"They obviously liked me 25 years ago!"
The 65-year-old retires from full-time teaching at Taupō Intermediate this Friday, after 34 years with the school.
John's first teaching jobs were at full primary schools in Te Teko and Ōtorohanga, but says he loves teaching 11 and 12-year-olds.
"When I first taught at Taupō Intermediate School, I realised that age group, it was me," says John.
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He has taught at Taupō Intermediate since 1985 and over that time held a number of additional roles as team leader, head of physical education, head of science and a spell as principal at Mōkai School.
Keen on the outdoors, John embraced the skiing, mountain biking and triathlon opportunities in Taupō and joined many sporting clubs.
He's proud of his Dutch heritage and culture - his father was in the Dutch Resistance during World War II and post-war the family travelled frequently between Holland, the USA and New Zealand.
The travel led to a delayed start to his own primary school education but by the age of 19 at Te Awamutu College John was in the rugby 1st XV, in the top teams for basketball, swimming and athletics and was top of tech drawing and geography. He wanted to complete his final year at school but was asked to leave due to his age.
"I turned 14 in year 8. I was kicked out of high school after year 12 because I would have turned 20!"
He did consider joining the forest service, but his true calling was teaching.
"I thought, oh I enjoy school. So I went back as a teacher."
Always working on his positivity and describing himself as an outgoing extrovert, John says he often shares what he thinks with his students and they have some really good class discussions. A sense of humour is paramount. His aim is to build a really good relationship with each student and he says he has learned the skills to relate to this age group.
"They are growing so fast in those two years they are at intermediate. You can see them grow from a young person and have a glimmer of their future path."
As a teacher he says behind the scenes he has an important role in shaping each student's attitude towards sport and learning, and just loves seeing the spark when a student 'gets it'. He says becoming a parent made him a far better teacher and gets a huge amount of satisfaction from the joy and positive feedback from his students.
"Plus it's only a five minute walk from home, and I have a good view from my classroom."
Seeing students use new skills he has taught them is gratifying.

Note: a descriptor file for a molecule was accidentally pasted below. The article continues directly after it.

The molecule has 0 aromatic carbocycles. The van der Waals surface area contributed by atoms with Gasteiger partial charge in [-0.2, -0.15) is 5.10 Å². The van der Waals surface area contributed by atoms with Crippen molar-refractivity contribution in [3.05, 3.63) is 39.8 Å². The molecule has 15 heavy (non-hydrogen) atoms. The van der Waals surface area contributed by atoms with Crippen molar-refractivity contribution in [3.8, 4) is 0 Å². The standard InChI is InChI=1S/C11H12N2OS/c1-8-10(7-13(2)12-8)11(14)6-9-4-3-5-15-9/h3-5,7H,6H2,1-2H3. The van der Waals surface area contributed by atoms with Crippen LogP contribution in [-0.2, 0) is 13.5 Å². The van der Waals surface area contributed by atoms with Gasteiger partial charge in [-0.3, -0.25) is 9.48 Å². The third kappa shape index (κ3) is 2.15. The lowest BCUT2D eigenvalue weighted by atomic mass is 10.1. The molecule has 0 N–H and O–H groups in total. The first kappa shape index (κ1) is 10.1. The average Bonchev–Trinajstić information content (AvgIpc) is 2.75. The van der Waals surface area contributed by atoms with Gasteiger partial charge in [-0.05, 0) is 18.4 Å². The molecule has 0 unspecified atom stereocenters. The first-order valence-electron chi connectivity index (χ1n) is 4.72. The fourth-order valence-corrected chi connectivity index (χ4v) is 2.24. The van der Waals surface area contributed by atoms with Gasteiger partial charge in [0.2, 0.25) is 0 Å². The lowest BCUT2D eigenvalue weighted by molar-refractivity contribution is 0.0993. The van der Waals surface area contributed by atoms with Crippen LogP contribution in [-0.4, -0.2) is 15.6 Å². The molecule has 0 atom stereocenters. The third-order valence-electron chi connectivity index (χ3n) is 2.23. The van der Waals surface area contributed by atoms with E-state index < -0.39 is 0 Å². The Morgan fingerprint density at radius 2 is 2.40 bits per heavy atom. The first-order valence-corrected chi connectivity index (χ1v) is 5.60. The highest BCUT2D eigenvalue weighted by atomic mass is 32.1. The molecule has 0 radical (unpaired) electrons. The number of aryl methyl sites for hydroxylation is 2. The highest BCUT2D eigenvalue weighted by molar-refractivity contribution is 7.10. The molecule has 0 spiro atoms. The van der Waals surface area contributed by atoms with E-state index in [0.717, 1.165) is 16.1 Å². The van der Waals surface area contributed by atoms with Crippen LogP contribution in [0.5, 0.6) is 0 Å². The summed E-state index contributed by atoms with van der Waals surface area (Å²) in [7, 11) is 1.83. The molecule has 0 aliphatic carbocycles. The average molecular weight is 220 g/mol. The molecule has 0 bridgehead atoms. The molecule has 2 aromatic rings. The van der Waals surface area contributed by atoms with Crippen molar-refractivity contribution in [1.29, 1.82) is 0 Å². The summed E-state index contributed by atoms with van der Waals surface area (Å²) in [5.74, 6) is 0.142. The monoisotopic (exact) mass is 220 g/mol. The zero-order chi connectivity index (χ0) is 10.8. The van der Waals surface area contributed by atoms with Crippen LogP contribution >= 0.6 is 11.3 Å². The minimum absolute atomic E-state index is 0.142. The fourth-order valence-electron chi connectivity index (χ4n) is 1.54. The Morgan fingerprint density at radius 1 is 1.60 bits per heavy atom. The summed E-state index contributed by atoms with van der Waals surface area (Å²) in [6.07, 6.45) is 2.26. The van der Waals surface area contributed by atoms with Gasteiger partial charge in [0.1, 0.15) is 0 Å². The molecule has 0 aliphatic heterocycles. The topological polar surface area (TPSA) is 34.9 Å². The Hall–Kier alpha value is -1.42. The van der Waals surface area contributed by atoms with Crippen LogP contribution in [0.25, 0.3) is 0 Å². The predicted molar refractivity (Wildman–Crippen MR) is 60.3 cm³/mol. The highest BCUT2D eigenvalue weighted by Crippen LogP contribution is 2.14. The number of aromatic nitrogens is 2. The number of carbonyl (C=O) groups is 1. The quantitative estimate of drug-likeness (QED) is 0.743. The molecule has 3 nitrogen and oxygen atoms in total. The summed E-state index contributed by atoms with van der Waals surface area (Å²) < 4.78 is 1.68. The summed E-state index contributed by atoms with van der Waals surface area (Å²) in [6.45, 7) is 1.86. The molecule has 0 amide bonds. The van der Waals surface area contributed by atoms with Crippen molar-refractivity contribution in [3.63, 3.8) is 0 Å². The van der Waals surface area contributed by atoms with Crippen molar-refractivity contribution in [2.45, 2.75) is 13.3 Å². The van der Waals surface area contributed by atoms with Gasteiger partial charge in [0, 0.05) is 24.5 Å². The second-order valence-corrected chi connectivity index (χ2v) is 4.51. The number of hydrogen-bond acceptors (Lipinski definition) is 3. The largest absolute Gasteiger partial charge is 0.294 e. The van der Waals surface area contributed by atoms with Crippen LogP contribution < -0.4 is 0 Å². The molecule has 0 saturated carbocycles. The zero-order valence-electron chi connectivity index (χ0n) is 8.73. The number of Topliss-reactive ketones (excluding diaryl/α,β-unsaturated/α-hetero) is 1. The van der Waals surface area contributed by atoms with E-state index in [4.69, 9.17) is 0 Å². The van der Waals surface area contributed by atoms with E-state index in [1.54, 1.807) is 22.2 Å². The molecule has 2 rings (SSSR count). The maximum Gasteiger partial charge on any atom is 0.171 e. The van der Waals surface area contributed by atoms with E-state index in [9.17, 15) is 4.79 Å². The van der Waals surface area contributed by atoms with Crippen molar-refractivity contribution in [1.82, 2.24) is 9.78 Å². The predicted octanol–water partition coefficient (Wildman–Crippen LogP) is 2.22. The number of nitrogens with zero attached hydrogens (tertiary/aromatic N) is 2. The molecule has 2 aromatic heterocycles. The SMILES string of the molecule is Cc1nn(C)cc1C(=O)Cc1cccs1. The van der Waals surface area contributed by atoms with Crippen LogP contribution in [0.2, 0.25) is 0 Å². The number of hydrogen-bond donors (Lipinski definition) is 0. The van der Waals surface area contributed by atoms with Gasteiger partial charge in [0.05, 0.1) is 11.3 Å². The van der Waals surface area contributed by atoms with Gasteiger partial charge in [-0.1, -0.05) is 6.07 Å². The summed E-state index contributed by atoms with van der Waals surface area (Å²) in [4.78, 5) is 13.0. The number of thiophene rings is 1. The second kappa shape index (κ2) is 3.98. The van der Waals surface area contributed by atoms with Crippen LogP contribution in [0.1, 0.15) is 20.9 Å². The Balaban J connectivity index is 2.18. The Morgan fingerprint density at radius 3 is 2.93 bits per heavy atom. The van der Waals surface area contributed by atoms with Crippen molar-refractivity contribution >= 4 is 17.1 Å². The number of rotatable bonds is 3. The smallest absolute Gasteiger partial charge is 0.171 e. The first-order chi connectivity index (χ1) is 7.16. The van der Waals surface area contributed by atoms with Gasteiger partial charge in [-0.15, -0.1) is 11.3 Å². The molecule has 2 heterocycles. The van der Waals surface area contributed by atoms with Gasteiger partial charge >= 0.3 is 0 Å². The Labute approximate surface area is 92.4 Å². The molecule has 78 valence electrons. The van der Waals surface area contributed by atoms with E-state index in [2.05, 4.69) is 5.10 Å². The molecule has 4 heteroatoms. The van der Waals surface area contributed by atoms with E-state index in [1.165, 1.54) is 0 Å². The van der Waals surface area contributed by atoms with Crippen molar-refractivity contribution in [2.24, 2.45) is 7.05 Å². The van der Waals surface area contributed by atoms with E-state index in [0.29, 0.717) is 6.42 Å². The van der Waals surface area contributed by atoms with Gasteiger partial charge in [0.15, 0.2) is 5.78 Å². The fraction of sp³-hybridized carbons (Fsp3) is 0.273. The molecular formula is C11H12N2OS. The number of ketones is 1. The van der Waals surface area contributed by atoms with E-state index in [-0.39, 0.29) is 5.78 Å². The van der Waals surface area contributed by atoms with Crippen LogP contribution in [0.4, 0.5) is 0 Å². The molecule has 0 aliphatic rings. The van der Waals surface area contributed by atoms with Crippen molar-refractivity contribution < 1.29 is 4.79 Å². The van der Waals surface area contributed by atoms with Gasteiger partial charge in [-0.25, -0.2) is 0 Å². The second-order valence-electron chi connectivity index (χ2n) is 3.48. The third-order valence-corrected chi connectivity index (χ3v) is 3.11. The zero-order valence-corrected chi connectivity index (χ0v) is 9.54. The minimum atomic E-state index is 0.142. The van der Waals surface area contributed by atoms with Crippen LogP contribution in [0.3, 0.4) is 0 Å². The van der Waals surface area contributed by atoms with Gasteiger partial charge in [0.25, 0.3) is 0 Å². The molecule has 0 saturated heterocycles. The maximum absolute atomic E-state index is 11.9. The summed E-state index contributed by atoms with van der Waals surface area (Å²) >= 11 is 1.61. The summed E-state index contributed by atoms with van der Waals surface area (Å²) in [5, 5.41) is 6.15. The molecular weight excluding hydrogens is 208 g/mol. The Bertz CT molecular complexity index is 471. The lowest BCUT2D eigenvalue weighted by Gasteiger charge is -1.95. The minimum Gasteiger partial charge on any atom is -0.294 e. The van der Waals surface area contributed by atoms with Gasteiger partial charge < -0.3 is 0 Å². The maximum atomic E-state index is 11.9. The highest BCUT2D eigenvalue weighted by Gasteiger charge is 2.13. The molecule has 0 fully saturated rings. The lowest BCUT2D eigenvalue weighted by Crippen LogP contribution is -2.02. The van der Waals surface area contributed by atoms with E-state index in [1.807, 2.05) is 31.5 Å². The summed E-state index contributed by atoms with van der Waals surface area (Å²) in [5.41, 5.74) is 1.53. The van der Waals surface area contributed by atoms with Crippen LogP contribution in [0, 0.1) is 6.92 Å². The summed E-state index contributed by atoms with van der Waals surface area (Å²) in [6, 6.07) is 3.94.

"With this age group you may think what is being said is not being absorbed, but it is."
Over the decades he has seen positive changes in the school system and inspiration from management and principals.
Outside the curriculum, John has been involved with school triathlons, skiing and multi-sport and he says it's nice to be able to offer students these extras.
He likes the diversity among the students but is glad the school doesn't have to deal with the socio-economic problems seen in Auckland.
Speaking from 43 years' teaching experience he sees an ongoing challenge for parents struggling to find a happy balance between their kids being on technology and doing something else with their spare time.
He disagrees with the extent of the Ministry of Education data collection, saying the ministry is over-testing and thinks the new announcement about fees collection just throws up challenges for schools who now have to find an acceptable way to fundraise for things like school camp. He also considers the current New Zealand curriculum is too demanding for this age group.
"We are trying to throw a lot of curriculum stuff at young people, but their minds can only absorb so much. In the classroom the teacher ends up spending so much time on life skills that its easy to lose half an hour here or there."
He says there is better diagnosis available now for kids with conditions like ADHD.
"Schools need more [special needs] helping people. They really make a difference."
John says Taupō has been good for wife Suzie's nursing career and his children Sophie and Lucy greatly benefited from the schooling. He credits all the inspirational teachers, coaches and clubs his family have been involved with.
For his retirement he wants to train to be a master swimmer. He also plans on doing more gardening, more mountain biking, more midweek skiing, and seeing more of his family in Australia.
"I'll probably be back at Intermediate as a [teacher] reliever. But I won't be answering my phone on a good skiing day!"